Re: [unrev-II] Hyperscoping. It's the natural thing to do

From: John J. Deneen (
Date: Tue Jan 02 2001 - 12:44:26 PST

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    Henry van Eyken wrote:

    > In his "Augmenting Human Intellect: A Conceptual Framework," Doug
    > describes how he used a set of notched note cards for organizing and
    > fishing out those notes that were relevant to a particular issue of
    > concern. See Section 3: A3d. Having used the system for some time, he
    > had come to recognize a useful subordering: Specification,
    > Organization, and Content.
    > I seem to recognize a pattern here, a pattern that developed from the
    > contemplating of dreams.
    > Dreams (well, many of my own dreams, anyway) seem to be generated by
    > emotional or arousal states (Honi soit qui mal y pense). Most dreams
    > are humdrum, forgotten already by the time I wake up. Some are quite
    > vivid and upon review have elements corresponding to some outstanding
    > events of the previous day. The interesting thing is that these are
    > not factual correspondences as much as they are correspondences of a
    > type usually connected with a fair amount of emotion or attending or
    > heightened perception.
    > My sense of dreaming is that it is the right side of the brain
    > collecting bits of facts (factuals, monads*, concept packets** - in
    > short bits of information) associated with a previous strong arousal
    > of similar type, and then organizes them (have them self-associate)
    > into tiny stories that abruptly displace one another. In other words,
    > arousals (emotions) are organizing agents, but, unless one is awake,
    > agents with little regard for reality. (I have been able to identify
    > another person's dreamed factuals with emotionally associated real
    > factuals, and do so on a number of occasions without any difficulty
    > whatsoever. Hence, I am confident about being correct here in
    > principle.) Reality comes with the waking state which knits those
    > factuals together so as to let us interpret our daily experiences to
    > ourselves - to make sense of the events around us, i.e. to experience
    > "reality," and in the process add to our store of factuals.
    > It is known that very young children frequently dream of flying.
    > Presumably their factuals are still rich (high fraction) in those they
    > came into this world with and, hence, one may expect similarities in
    > the dramatic content of dreams. That effect will dilute with growing
    > up.
    > Interesting is the brief period of disorganization during awakening.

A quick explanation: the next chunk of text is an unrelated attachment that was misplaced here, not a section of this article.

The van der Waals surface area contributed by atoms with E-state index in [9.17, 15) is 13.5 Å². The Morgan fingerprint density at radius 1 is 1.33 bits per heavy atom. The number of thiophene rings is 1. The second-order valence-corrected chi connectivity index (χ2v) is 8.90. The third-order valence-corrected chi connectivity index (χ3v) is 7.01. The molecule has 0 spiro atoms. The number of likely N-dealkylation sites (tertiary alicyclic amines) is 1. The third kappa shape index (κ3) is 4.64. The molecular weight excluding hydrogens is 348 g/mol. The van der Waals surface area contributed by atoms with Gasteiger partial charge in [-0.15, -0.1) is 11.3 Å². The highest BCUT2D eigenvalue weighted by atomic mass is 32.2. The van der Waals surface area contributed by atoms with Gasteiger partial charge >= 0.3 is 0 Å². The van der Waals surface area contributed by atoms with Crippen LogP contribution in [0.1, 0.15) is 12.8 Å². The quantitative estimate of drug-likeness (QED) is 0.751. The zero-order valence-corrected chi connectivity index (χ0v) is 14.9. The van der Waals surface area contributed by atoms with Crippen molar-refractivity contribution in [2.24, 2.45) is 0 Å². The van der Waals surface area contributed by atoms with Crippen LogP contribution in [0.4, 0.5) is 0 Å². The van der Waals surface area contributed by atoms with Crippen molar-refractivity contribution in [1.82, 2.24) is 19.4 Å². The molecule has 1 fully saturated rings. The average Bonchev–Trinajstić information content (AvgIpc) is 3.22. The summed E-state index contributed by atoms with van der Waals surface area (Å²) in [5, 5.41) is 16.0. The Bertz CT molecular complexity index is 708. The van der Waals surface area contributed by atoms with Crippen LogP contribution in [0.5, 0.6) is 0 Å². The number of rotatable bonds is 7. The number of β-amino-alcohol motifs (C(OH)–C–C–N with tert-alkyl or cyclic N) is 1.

> Opening one's eyes during the sleep-wake transition, one may ascribe a
    > line to being the edge of a table, but after a brief moment one
    > realizes it is actually part of a door frame. That seems to correspond
    > to the half second or so of our nervous system's feedback time.
    > Factuals get organized by, guess what, our natural propensity to
    > bootstrap. (Ref. Gazzaniga, "The Mind's Past.")
    > Now I should guess that it is fair to look at Doug's "Specification,
    > Organization, and Content" as corresponding to natural aspects of
    > mind. Content = factuals. Organization = waking state (when
    > consistent), dream state (when flimsy). Specification = interest
    > focus, which is strongly influenced by emotions. As for specification,
    > consider primitive man. He must immediately react to sudden
    > environmental threats and his "specification" must rapidly limit
    > content to what's relevant (so as to avoid time lost in bootstrapping)
    > and highten "organization" (i.e. attending, arousal). Specification, I
    > suggest may be our natural hyperscope in a natural "three-layered
    > structure" with a bunch of factuals (raw and chunked) as the bottom
    > layer, the waking state or some emotional state attuned by some
    > choleric as the middle layer
    > Now go back to Jack Park's notes on chaos theory ("Use cases and
    > ontologies"; last Thursday) with its components: Actors = factuals;
    > relations = organization; state = specification (selecting object of
    > our affection) or hyperscope.
    > Why do I think this is important to contemplate? Because chances are
    > that augmenting the human mind will work better if it is in step with
    > the very way natural mind works anyway.
    > We may just be on a very good track.
    > Henry
    > * monads, I seem to recall, is a term used for roving elements of
    > thought in some late 19th century theory of psychology.
    > ** "concept packets" is a term used by Doug.
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